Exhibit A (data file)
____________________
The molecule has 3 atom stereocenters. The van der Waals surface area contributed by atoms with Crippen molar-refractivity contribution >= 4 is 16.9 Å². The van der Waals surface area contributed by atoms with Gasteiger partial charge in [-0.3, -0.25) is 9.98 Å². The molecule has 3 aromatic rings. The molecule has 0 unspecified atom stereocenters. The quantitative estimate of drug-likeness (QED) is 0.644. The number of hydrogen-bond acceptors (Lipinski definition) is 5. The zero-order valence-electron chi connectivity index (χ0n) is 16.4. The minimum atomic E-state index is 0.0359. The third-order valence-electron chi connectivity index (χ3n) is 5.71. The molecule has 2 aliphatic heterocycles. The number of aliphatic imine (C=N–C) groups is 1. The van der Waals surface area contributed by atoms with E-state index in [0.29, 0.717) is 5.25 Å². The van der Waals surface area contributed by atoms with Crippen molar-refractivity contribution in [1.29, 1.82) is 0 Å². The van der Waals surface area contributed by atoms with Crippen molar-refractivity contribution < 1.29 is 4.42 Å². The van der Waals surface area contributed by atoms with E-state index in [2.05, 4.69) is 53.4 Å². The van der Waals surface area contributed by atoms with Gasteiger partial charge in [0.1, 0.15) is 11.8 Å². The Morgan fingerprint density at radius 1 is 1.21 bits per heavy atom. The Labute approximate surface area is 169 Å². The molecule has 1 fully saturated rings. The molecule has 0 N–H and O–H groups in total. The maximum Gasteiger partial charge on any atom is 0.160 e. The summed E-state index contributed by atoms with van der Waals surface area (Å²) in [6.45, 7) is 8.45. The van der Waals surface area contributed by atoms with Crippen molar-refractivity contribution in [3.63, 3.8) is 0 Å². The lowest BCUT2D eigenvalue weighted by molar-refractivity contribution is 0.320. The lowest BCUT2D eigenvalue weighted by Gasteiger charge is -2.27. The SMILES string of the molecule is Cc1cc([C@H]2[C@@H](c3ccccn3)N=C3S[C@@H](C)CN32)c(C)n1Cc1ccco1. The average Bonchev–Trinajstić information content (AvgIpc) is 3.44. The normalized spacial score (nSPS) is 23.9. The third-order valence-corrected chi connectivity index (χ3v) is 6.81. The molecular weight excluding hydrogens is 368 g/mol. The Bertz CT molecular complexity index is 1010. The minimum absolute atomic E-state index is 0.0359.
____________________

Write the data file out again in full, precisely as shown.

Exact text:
The molecule has 3 atom stereocenters. The van der Waals surface area contributed by atoms with Crippen molar-refractivity contribution >= 4 is 16.9 Å². The van der Waals surface area contributed by atoms with Gasteiger partial charge in [-0.3, -0.25) is 9.98 Å². The molecule has 3 aromatic rings. The molecule has 0 unspecified atom stereocenters. The quantitative estimate of drug-likeness (QED) is 0.644. The number of hydrogen-bond acceptors (Lipinski definition) is 5. The zero-order valence-electron chi connectivity index (χ0n) is 16.4. The minimum atomic E-state index is 0.0359. The third-order valence-electron chi connectivity index (χ3n) is 5.71. The molecule has 2 aliphatic heterocycles. The number of aliphatic imine (C=N–C) groups is 1. The van der Waals surface area contributed by atoms with E-state index in [0.29, 0.717) is 5.25 Å². The van der Waals surface area contributed by atoms with Crippen molar-refractivity contribution in [1.29, 1.82) is 0 Å². The van der Waals surface area contributed by atoms with Crippen molar-refractivity contribution < 1.29 is 4.42 Å². The van der Waals surface area contributed by atoms with E-state index in [2.05, 4.69) is 53.4 Å². The van der Waals surface area contributed by atoms with Gasteiger partial charge in [0.1, 0.15) is 11.8 Å². The Morgan fingerprint density at radius 1 is 1.21 bits per heavy atom. The Labute approximate surface area is 169 Å². The molecule has 1 fully saturated rings. The molecule has 0 N–H and O–H groups in total. The maximum Gasteiger partial charge on any atom is 0.160 e. The summed E-state index contributed by atoms with van der Waals surface area (Å²) in [6.45, 7) is 8.45. The van der Waals surface area contributed by atoms with Crippen molar-refractivity contribution in [3.63, 3.8) is 0 Å². The lowest BCUT2D eigenvalue weighted by molar-refractivity contribution is 0.320. The lowest BCUT2D eigenvalue weighted by Gasteiger charge is -2.27. The SMILES string of the molecule is Cc1cc([C@H]2[C@@H](c3ccccn3)N=C3S[C@@H](C)CN32)c(C)n1Cc1ccco1. The average Bonchev–Trinajstić information content (AvgIpc) is 3.44. The normalized spacial score (nSPS) is 23.9. The third-order valence-corrected chi connectivity index (χ3v) is 6.81. The molecular weight excluding hydrogens is 368 g/mol. The Bertz CT molecular complexity index is 1010. The minimum absolute atomic E-state index is 0.0359.